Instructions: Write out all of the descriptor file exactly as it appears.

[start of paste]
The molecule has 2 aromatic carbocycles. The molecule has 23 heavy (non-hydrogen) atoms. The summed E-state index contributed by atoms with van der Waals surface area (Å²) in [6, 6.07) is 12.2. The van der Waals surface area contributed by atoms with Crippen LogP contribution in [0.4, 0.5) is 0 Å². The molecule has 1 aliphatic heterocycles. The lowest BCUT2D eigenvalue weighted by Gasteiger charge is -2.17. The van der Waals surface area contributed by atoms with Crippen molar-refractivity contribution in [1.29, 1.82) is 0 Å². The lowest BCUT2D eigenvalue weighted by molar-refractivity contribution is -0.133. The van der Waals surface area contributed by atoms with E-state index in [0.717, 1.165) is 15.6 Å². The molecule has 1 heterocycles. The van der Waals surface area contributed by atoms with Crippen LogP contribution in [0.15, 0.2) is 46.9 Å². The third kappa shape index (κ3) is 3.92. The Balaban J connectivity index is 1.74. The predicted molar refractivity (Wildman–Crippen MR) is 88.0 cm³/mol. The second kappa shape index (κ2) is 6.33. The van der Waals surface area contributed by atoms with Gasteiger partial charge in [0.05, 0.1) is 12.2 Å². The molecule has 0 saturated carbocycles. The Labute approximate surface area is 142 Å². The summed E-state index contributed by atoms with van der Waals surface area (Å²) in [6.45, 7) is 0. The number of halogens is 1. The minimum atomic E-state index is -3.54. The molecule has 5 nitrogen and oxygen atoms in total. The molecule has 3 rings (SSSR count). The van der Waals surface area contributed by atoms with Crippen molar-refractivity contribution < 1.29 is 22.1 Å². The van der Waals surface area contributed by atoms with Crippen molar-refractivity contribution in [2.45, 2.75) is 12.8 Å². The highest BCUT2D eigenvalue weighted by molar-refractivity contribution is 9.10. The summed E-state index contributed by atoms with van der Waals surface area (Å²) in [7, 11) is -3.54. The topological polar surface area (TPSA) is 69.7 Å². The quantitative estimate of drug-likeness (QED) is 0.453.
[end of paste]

The molecule has 2 aromatic carbocycles. The molecule has 23 heavy (non-hydrogen) atoms. The summed E-state index contributed by atoms with van der Waals surface area (Å²) in [6, 6.07) is 12.2. The van der Waals surface area contributed by atoms with Crippen LogP contribution in [0.4, 0.5) is 0 Å². The molecule has 1 aliphatic heterocycles. The lowest BCUT2D eigenvalue weighted by Gasteiger charge is -2.17. The van der Waals surface area contributed by atoms with Crippen molar-refractivity contribution in [1.29, 1.82) is 0 Å². The lowest BCUT2D eigenvalue weighted by molar-refractivity contribution is -0.133. The van der Waals surface area contributed by atoms with E-state index in [0.717, 1.165) is 15.6 Å². The molecule has 1 heterocycles. The van der Waals surface area contributed by atoms with Crippen LogP contribution in [0.15, 0.2) is 46.9 Å². The third kappa shape index (κ3) is 3.92. The Balaban J connectivity index is 1.74. The predicted molar refractivity (Wildman–Crippen MR) is 88.0 cm³/mol. The second kappa shape index (κ2) is 6.33. The van der Waals surface area contributed by atoms with Gasteiger partial charge in [0.05, 0.1) is 12.2 Å². The molecule has 0 saturated carbocycles. The Labute approximate surface area is 142 Å². The summed E-state index contributed by atoms with van der Waals surface area (Å²) in [6.45, 7) is 0. The number of halogens is 1. The minimum atomic E-state index is -3.54. The molecule has 5 nitrogen and oxygen atoms in total. The molecule has 3 rings (SSSR count). The van der Waals surface area contributed by atoms with Crippen molar-refractivity contribution < 1.29 is 22.1 Å². The van der Waals surface area contributed by atoms with Crippen molar-refractivity contribution in [2.45, 2.75) is 12.8 Å². The highest BCUT2D eigenvalue weighted by molar-refractivity contribution is 9.10. The summed E-state index contributed by atoms with van der Waals surface area (Å²) in [7, 11) is -3.54. The topological polar surface area (TPSA) is 69.7 Å². The quantitative estimate of drug-likeness (QED) is 0.453.